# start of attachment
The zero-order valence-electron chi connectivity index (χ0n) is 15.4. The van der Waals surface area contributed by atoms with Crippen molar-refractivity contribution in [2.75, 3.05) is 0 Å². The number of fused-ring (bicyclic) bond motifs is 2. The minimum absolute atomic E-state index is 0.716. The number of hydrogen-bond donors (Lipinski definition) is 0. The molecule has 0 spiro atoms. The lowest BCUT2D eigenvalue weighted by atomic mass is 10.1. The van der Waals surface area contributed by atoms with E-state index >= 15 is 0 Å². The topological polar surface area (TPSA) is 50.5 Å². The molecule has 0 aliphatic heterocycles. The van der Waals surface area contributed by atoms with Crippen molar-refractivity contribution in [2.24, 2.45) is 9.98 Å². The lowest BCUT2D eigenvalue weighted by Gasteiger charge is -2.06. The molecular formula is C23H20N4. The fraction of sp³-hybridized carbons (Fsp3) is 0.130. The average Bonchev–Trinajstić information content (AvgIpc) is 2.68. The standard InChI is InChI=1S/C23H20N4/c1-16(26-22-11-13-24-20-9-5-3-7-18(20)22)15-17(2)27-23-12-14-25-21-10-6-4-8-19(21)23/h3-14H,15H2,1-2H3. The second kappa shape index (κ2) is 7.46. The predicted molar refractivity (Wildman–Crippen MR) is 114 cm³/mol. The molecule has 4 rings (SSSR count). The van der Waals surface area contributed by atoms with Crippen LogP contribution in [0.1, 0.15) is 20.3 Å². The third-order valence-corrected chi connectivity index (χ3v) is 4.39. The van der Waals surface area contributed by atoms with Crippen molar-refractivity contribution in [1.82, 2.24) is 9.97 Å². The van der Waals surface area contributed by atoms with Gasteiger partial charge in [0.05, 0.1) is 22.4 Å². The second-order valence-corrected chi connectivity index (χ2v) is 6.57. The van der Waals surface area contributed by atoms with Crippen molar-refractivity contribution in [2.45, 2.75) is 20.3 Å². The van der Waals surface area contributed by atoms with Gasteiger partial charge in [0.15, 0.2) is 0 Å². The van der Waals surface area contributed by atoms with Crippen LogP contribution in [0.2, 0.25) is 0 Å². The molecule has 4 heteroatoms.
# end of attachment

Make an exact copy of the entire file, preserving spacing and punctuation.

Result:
The zero-order valence-electron chi connectivity index (χ0n) is 15.4. The van der Waals surface area contributed by atoms with Crippen molar-refractivity contribution in [2.75, 3.05) is 0 Å². The number of fused-ring (bicyclic) bond motifs is 2. The minimum absolute atomic E-state index is 0.716. The number of hydrogen-bond donors (Lipinski definition) is 0. The molecule has 0 spiro atoms. The lowest BCUT2D eigenvalue weighted by atomic mass is 10.1. The van der Waals surface area contributed by atoms with E-state index >= 15 is 0 Å². The topological polar surface area (TPSA) is 50.5 Å². The molecule has 0 aliphatic heterocycles. The van der Waals surface area contributed by atoms with Crippen molar-refractivity contribution in [2.24, 2.45) is 9.98 Å². The lowest BCUT2D eigenvalue weighted by Gasteiger charge is -2.06. The molecular formula is C23H20N4. The fraction of sp³-hybridized carbons (Fsp3) is 0.130. The average Bonchev–Trinajstić information content (AvgIpc) is 2.68. The standard InChI is InChI=1S/C23H20N4/c1-16(26-22-11-13-24-20-9-5-3-7-18(20)22)15-17(2)27-23-12-14-25-21-10-6-4-8-19(21)23/h3-14H,15H2,1-2H3. The second kappa shape index (κ2) is 7.46. The predicted molar refractivity (Wildman–Crippen MR) is 114 cm³/mol. The molecule has 4 rings (SSSR count). The van der Waals surface area contributed by atoms with Crippen LogP contribution in [0.1, 0.15) is 20.3 Å². The third-order valence-corrected chi connectivity index (χ3v) is 4.39. The van der Waals surface area contributed by atoms with Crippen molar-refractivity contribution in [1.82, 2.24) is 9.97 Å². The van der Waals surface area contributed by atoms with Gasteiger partial charge in [0.05, 0.1) is 22.4 Å². The second-order valence-corrected chi connectivity index (χ2v) is 6.57. The van der Waals surface area contributed by atoms with Crippen molar-refractivity contribution in [2.45, 2.75) is 20.3 Å². The van der Waals surface area contributed by atoms with Gasteiger partial charge in [0.15, 0.2) is 0 Å². The van der Waals surface area contributed by atoms with Crippen LogP contribution in [0.2, 0.25) is 0 Å². The molecule has 4 heteroatoms.